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Library Square bridge gets the green light from Council

June 5, 2019   ·   0 Comments

By Brock Weir

Aurora’s ambitious Library Square project expanded its vision last week with the approval of an above ground bridge to link the Aurora Public Library with the new addition planned for the Church Street School.

The bridge will provide a link not only between the two buildings, but will include connections to a new entrance vestibule at the Library, and a café space.

The cost budgeted for the bridge, café, and library entrance vestibule clocks in at $4,101,000, bringing the total budget for Library Square up to $42,429,700.

All three components were hot button issues at the May 21 General Committee meeting.

There, Councillors John Gallo and Wendy Gaertner voiced support of the bridge link in principle, but raised significant concerns over both the café and expanding budget.

As The Auroran reported last week, both Councillors expressed misgivings about going forward with a café/concession space, in consultation with Niagara College’s Canadian Food & Wine Institute, rather than going out to restaurants and other vendors to see how the space could best be a draw to bring people to Library Square.

Councillor Gallo, in particular, offered additional worries over Library Square’s cost estimates, questioning how any future financial shortfalls could be covered if a Federal grant, a cornerstone of the Town’s Library Square financial plan, fails to materialize.

Despite these issues, expanding Library Square’s scope passed on consent last week without a single question being raised. At the end of the meeting, however, Councillor Gallo said he was remiss not to pull the items for future discussion so Councillors could weigh in on the matter in a recorded vote.

“I am still a little confused with the process and I erred when you asked for [Agenda Item] S1, if anyone wanted to pull anything,” Councillor Gallo told Mayor Tom Mrakas during the New Business segment at the end of last week’s Council meeting. “I am not asking to pull it back now because I wanted to pull [the item] simply to have a vote because I am still not yet there to approve Library Square and everything that is involved in it. I don’t want to go back [into the agenda] but I just wanted to make it public that I made that error and would have voted against that for now.”

The bridge link was not the only item related to Library Square that was signed off on by Council on May 28. Council also received an updated report outlining the total approved budget sources earmarked to bring Library Square to fruition.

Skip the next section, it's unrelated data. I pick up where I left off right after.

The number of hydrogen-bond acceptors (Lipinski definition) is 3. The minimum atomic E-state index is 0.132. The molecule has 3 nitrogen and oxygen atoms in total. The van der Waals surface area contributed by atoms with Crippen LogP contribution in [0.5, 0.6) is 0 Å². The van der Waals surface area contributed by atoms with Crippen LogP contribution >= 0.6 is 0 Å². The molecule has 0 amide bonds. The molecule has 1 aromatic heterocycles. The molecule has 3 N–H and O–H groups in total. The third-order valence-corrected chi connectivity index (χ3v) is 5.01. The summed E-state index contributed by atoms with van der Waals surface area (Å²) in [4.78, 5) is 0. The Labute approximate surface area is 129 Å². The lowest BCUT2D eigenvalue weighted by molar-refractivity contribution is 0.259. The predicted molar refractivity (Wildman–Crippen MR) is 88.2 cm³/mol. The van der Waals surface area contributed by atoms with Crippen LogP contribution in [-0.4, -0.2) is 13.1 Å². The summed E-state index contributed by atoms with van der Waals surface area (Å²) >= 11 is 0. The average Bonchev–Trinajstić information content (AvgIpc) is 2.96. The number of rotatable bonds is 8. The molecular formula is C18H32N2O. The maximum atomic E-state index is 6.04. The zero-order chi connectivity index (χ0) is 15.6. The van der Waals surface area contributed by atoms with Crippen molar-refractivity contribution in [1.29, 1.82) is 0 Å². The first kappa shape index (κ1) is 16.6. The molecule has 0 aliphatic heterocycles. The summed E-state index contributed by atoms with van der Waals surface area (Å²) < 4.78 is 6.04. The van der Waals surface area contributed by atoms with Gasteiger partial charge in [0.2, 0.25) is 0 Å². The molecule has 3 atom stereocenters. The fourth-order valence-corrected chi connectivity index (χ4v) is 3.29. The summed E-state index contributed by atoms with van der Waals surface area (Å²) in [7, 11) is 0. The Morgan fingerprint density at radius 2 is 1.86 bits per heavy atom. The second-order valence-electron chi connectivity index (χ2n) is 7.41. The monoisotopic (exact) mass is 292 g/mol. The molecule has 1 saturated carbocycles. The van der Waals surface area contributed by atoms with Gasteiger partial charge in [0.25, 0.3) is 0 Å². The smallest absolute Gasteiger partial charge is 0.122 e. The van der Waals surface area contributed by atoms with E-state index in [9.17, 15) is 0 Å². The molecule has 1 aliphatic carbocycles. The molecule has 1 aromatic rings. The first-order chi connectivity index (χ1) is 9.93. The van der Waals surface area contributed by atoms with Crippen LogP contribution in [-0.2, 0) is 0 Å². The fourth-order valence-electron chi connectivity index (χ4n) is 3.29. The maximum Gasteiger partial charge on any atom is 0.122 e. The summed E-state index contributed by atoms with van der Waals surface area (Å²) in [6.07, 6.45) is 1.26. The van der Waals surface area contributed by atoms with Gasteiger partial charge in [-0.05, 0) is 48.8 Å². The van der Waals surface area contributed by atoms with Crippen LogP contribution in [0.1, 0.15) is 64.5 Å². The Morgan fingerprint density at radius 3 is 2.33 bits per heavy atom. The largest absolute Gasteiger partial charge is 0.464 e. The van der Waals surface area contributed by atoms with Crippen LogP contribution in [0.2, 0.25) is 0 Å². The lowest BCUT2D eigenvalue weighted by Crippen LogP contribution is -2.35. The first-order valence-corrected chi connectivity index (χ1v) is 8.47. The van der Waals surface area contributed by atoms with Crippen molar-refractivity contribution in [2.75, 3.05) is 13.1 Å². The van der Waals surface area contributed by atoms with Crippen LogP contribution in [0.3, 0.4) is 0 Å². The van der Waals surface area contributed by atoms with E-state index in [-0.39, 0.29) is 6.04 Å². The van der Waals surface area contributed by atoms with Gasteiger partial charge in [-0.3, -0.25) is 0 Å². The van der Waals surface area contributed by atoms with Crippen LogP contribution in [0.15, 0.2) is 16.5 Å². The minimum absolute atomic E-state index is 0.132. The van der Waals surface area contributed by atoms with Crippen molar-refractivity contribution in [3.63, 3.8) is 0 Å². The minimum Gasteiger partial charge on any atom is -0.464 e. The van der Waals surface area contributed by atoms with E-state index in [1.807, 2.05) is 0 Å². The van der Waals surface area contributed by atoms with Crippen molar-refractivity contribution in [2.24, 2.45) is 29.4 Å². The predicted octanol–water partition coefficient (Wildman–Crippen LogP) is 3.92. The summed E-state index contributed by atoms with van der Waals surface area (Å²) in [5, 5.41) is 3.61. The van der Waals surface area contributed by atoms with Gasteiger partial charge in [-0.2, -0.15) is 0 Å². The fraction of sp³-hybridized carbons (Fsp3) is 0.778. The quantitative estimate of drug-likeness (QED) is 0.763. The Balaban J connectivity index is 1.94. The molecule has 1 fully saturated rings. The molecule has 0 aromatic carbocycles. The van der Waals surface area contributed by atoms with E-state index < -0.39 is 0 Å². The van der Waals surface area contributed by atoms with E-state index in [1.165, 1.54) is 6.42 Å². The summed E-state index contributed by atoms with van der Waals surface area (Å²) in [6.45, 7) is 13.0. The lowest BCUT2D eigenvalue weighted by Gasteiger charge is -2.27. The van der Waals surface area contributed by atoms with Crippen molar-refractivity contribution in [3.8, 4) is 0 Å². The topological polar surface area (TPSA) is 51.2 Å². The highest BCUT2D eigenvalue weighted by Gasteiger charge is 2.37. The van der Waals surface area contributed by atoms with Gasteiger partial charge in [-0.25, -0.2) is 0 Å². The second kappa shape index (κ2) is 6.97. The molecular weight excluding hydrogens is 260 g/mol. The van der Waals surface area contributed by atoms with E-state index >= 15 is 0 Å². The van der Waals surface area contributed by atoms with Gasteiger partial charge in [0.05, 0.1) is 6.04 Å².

This report was requested at the previous week’s meeting following the concerns outlined by Councillors Gaertner and Gallo.

“Firstly, it is important to note that the Library Square’s total approved budget to date was not approved through a single decision by Council,” said Jason Gaertner, Aurora’s Acting Treasurer. “Rather, it was approved by Council in increments over the course of the past three years. Prior to Council’s March 21, 2019 Library Square increment budget approvals, a total of $2,340,100 had been previously approved to date by Council for Library Square. This budget was fully funded through draws of $840,100 and $1,500,000 from the Council Discretionary and the Hydro Sale Investment Reserves, respectfully. The recommended funding sources presented in both the March 21 and May 21 Library Square reports to Council related solely to the incremental funding decisions Council was making at the time.”

Of this $42.4 million price tag, Council and staff are hoping $14.1 million will come from Federal grants. $7.1 million is approved to come from the sale of municipal lands; primarily business lands in the Leslie Street corridor. Additionally, a $2.6 million draw from the Community Benefits reserves, $3.5 from outdoor recreation and library development charges, $800,000 from Council’s discretionary reserves, and $7.6 million from Hydro funds are approved.

The balance, $6.7 million, is a tax levy funded twenty-year debenture, a one-time tax increase of one per cent spread over 2019 and 2020.

“The Hydro Sale Investment Reserve Fund balance presently sits at $30,991,700,” Mr. Gaertner notes. “This balance is after all previous draws from this reserve relating to the Armoury renovation project as well as $1.5 million in draws previously approved by Council for the Library Square project have been applied.”

Funding sources are set to be formally approved by Council this fall, he concluded.



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